Cigarette Tax Rates Are Rising Faster than Revenues

Published December 1, 2007

Congress voted in late September to reauthorize and expand the State Children’s Health Insurance Program (SCHIP), with $35 billion in new funding to come from an increase in the federal excise tax on tobacco. President George W. Bush, who supports a smaller SCHIP expansion, vetoed the bill on October 3 and Democrats, who control the House and Senate, began organizing to override the veto.

Proponents of the tax hike say it’s time for a federal tobacco tax increase, since the rate has not risen in a decade.

Rates Zoom, Revenues Plod

However, considering only the federal tax rate ignores the real tax burden on tobacco. States have steadily raised taxes on cigarettes and other tobacco products in recent years even while budget surpluses made other tax cuts politically popular.

Tax Collections

According to an analysis by the American Shareholders Association, over the past seven years the average state cigarette tax rate has more than doubled, from 42 cents to 92 cents per pack.

According to the National Association of State Budget Officers (NASBO), 12 states are proposing higher tobacco tax rates for fiscal year 2008, for an expected net tax increase of $1.22 billion.

The doubling of average state tobacco tax rates is responsible for a spike in state and local tobacco tax collections. While the average tax rate has doubled, tax collections have increased by 59 percent.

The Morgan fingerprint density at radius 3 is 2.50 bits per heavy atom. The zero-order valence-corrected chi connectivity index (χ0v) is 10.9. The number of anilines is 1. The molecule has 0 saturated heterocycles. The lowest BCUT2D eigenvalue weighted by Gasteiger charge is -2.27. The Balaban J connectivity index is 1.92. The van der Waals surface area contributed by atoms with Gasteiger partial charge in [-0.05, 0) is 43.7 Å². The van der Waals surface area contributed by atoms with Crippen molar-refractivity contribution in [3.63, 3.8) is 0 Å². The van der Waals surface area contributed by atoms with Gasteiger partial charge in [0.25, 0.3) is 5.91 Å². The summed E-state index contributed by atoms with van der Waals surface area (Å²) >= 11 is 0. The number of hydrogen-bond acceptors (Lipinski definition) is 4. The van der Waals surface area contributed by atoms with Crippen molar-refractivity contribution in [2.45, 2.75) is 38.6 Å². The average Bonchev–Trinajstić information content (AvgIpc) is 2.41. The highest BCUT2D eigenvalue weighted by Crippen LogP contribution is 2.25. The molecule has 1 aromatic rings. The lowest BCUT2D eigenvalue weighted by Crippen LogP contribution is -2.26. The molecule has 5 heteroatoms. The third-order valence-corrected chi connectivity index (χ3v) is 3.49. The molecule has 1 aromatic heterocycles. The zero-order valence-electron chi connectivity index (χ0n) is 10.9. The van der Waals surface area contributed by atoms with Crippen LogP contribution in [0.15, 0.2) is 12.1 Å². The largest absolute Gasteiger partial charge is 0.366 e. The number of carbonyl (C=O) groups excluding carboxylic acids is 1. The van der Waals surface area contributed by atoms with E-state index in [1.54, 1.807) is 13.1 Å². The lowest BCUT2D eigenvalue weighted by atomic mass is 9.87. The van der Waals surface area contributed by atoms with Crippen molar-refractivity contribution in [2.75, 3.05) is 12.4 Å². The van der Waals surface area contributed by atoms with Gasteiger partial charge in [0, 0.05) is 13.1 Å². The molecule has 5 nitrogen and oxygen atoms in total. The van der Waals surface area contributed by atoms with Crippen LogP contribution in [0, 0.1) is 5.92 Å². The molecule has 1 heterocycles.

States that have raised their tobacco taxes in recent years are facing diminishing revenue streams as consumers cross state borders or purchase products online or on Indian reservations. Increased smuggling and black market activity also account for some of the revenue decline.

Michigan Sales Plunge

In Michigan, for example, taxable cigarette sales have dropped by more than 25 percent since 2001. According to Michigan treasury spokesman Caleb Buhs, quoted recently in The Daily Oakland Press, “every time the price has been raised, the amount of packs of cigarettes [sold] has gone down.”

An increase in the federal excise tax on tobacco would slow state tobacco revenue growth further and magnify the negative impact on small businesses, which often lean on tobacco sales to stay in business.

Elizabeth Karasmeighan ([email protected]) is national policy analyst at Americans for Tax Reform.